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I find stuff like this rather annoying and ugly in equals methods:

if (field == null)
{
    if (other.field != null)
        return false;
}
else if ( ! field.equals(other.field))
    return false;

In C# I could've done this:

if( ! Object.Equals(field, other.field))
    return false;

Is there something similar in Java, or what is the preferred way to do this kind if thing?

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1  
I think you will find this thread useful: stackoverflow.com/questions/271526/… –  hovanessyan Oct 25 '11 at 13:28
    
Interesting, sure. Useful... personally it mostly just raised more questions :p –  Svish Oct 25 '11 at 14:17

6 Answers 6

up vote 15 down vote accepted

Use commons-lang:

org.apache.commons.lang.ObjectUtils.equals(Object object1, Object object2)

Source code:

public static boolean equals(Object object1, Object object2) {
    if (object1 == object2) {
        return true;
    }
    if ((object1 == null) || (object2 == null)) {
        return false;
    }
    return object1.equals(object2);
}

From Apache

http://commons.apache.org/lang/

That's about equivalent to what you do in C#

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And if you impor that method statically (import static org.apache.commons.lang.ObjectUtils.equals;) then you can simply write equals(a,b) in your code –  Óscar López Oct 25 '11 at 13:34
    
Awesome. Didn't know about that class! The ObjectUtils.hashCode was also brilliant. –  Svish Oct 25 '11 at 13:38
2  
@ÓscarLópez: You can't do that. The compiler won't like it (because of the collision with Object.equals(Object)). That's where Guava's equal() method is better suited –  Lukas Eder Oct 25 '11 at 13:39
    
@Svish: I personally like apache commons. But do also have a look at Google Guava as suggested by NimChimpsky here: stackoverflow.com/questions/7889933/… –  Lukas Eder Oct 25 '11 at 13:40
    
Just discovered they have a EqualsBuilder and HashCodeBuilder in there too. Might just start using those... –  Svish Oct 25 '11 at 14:16

Java 7 offers java.util.Objects.equals.

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Guava equal which does this :

public static boolean equal(@Nullable Object a, @Nullable Object b) {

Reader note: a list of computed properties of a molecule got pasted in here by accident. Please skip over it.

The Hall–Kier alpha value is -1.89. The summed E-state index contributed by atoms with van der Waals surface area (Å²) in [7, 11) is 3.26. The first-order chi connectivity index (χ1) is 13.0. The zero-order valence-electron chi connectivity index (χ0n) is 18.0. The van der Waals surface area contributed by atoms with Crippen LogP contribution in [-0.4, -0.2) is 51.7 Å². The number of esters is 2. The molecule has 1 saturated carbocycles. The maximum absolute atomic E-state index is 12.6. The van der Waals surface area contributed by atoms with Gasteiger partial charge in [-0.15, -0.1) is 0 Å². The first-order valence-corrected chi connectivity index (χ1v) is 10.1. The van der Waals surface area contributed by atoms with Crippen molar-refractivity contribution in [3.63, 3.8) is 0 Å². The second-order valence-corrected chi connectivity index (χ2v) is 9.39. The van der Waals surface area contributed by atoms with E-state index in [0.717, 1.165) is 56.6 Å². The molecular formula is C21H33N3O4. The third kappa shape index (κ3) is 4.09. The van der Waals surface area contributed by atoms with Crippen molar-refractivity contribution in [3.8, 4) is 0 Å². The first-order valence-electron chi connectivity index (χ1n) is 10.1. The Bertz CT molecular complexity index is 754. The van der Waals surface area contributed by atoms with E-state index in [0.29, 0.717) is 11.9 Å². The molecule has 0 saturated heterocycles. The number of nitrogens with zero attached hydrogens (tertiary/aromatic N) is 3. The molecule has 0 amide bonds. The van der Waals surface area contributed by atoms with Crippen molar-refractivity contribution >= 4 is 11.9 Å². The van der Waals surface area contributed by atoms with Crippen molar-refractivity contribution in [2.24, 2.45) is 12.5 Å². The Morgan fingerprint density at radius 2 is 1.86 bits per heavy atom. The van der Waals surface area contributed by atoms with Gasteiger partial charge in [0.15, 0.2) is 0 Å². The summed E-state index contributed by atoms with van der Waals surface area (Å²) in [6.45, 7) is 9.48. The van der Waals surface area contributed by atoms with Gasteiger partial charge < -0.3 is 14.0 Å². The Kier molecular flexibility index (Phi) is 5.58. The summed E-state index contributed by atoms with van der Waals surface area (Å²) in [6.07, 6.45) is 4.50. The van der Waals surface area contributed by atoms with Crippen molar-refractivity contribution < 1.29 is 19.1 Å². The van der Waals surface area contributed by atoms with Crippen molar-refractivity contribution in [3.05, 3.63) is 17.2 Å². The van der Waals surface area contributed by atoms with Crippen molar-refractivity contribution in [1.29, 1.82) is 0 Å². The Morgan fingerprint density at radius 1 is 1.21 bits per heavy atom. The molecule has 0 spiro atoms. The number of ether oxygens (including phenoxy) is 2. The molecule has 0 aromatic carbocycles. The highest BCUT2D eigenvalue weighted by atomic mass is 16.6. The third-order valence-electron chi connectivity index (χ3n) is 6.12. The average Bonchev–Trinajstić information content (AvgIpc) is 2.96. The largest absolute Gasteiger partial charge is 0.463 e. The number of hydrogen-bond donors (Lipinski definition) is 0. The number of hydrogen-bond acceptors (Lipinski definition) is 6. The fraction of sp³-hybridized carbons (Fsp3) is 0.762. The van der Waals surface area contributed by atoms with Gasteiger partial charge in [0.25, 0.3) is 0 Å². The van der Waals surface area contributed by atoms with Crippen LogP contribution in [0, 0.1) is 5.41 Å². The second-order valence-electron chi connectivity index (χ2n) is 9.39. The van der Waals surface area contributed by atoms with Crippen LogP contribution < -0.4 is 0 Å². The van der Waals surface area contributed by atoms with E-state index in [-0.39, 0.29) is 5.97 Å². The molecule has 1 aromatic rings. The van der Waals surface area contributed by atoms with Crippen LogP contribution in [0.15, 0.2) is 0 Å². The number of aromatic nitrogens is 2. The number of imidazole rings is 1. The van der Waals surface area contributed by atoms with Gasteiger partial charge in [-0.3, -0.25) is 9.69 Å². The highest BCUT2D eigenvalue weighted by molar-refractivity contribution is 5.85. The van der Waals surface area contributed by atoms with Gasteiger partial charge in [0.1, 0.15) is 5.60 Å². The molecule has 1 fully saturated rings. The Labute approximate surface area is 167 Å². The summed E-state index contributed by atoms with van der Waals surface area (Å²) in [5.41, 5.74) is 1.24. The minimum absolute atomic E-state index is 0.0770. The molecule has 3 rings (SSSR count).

return a == b || (a != null && a.equals(b));
  }

or null object pattern

Guava also has the somewhat related comparison chain and a load of other goodies.

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1  
The nice thing about their calling the method equal and not equals (like commons-lang) is the fact that it can be used in static imports... –  Lukas Eder Oct 25 '11 at 13:45

I would write it this way:

return field != null && other.field != null && field.equals(other.field);

which is not as elegant as the C# code line, but much shorter then the if tree you posted.

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Yeah, if it was only one field that could be a solution. Problem is when the object has several fields to check. –  Svish Oct 25 '11 at 13:29
    
But what if the function has do something afterwards if the result is true? –  Ultimate Gobblement Oct 25 '11 at 13:29
1  
But this is wrong, what about both fields being null? –  maaartinus Jul 4 '13 at 19:24

As part of the Project Coin, there was a proposal for adding a series of null-safe operators to Java. Sadly, they didn't make it into Java 7, maybe they'll appear in Java 8. Here is the general idea of how they would work

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String.valueOf() will solve some of those problems if the toString is implemented for your classes. It will spit out the toString() answer or "null" if the pointer is null.

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That depends whether you want a field value of null to equal one with value "null". I would say in most cases that's not desirable. It also depends on your toString matching exactly what's required for equality matching... and it's also likely to be rather slower... –  Jon Skeet Oct 25 '11 at 13:29
    
I understand why SQL says that null != null, but I don't always agree with that approach. Frequently, when I'm implementing equals, I'm OK with null == null. I agree with the speed comment, but the author wanted to avoid null checking, so I was answering the question. –  The Thom Oct 25 '11 at 13:37
    
I'm not talking about null == null. I'm talking about null == "null". –  Jon Skeet Oct 25 '11 at 13:38
    
If I was needing this for creating strings, then yes :p –  Svish Oct 25 '11 at 13:38

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